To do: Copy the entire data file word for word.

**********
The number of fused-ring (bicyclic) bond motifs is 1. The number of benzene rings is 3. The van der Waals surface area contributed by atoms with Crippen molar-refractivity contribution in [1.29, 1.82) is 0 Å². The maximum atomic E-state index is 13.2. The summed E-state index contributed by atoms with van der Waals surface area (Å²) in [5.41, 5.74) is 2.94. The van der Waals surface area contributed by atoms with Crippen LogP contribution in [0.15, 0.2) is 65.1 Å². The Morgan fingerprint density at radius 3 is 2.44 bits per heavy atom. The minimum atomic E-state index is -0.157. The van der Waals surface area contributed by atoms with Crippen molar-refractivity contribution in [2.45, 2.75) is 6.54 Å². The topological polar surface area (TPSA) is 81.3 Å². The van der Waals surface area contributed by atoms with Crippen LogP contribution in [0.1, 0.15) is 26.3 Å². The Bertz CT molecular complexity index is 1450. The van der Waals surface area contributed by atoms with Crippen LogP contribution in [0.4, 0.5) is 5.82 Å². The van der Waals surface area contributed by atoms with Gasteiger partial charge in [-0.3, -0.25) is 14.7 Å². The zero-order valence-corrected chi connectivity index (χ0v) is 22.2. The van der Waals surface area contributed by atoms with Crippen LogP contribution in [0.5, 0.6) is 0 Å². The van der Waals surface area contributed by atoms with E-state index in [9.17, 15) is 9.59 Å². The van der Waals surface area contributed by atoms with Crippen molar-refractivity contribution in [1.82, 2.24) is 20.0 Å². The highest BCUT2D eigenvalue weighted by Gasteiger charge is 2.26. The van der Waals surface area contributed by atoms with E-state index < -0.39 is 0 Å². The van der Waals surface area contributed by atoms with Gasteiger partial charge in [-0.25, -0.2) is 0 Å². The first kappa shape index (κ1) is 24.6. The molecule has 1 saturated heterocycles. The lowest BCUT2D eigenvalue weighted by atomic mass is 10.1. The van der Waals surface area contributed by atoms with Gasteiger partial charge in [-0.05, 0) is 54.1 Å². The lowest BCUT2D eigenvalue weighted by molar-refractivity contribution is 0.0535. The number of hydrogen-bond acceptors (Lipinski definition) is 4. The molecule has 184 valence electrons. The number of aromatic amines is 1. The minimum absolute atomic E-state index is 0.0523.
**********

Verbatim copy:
The number of fused-ring (bicyclic) bond motifs is 1. The number of benzene rings is 3. The van der Waals surface area contributed by atoms with Crippen molar-refractivity contribution in [1.29, 1.82) is 0 Å². The maximum atomic E-state index is 13.2. The summed E-state index contributed by atoms with van der Waals surface area (Å²) in [5.41, 5.74) is 2.94. The van der Waals surface area contributed by atoms with Crippen LogP contribution in [0.15, 0.2) is 65.1 Å². The Morgan fingerprint density at radius 3 is 2.44 bits per heavy atom. The minimum atomic E-state index is -0.157. The van der Waals surface area contributed by atoms with Crippen molar-refractivity contribution in [2.45, 2.75) is 6.54 Å². The topological polar surface area (TPSA) is 81.3 Å². The van der Waals surface area contributed by atoms with Crippen LogP contribution in [0.1, 0.15) is 26.3 Å². The Bertz CT molecular complexity index is 1450. The van der Waals surface area contributed by atoms with Crippen LogP contribution in [0.4, 0.5) is 5.82 Å². The van der Waals surface area contributed by atoms with Gasteiger partial charge in [-0.3, -0.25) is 14.7 Å². The zero-order valence-corrected chi connectivity index (χ0v) is 22.2. The van der Waals surface area contributed by atoms with Crippen LogP contribution in [0.5, 0.6) is 0 Å². The van der Waals surface area contributed by atoms with E-state index in [9.17, 15) is 9.59 Å². The van der Waals surface area contributed by atoms with Crippen molar-refractivity contribution in [1.82, 2.24) is 20.0 Å². The highest BCUT2D eigenvalue weighted by Gasteiger charge is 2.26. The van der Waals surface area contributed by atoms with E-state index < -0.39 is 0 Å². The van der Waals surface area contributed by atoms with Gasteiger partial charge in [-0.25, -0.2) is 0 Å². The first kappa shape index (κ1) is 24.6. The molecule has 1 saturated heterocycles. The lowest BCUT2D eigenvalue weighted by atomic mass is 10.1. The van der Waals surface area contributed by atoms with Gasteiger partial charge in [-0.05, 0) is 54.1 Å². The lowest BCUT2D eigenvalue weighted by molar-refractivity contribution is 0.0535. The number of hydrogen-bond acceptors (Lipinski definition) is 4. The molecule has 184 valence electrons. The number of aromatic amines is 1. The minimum absolute atomic E-state index is 0.0523.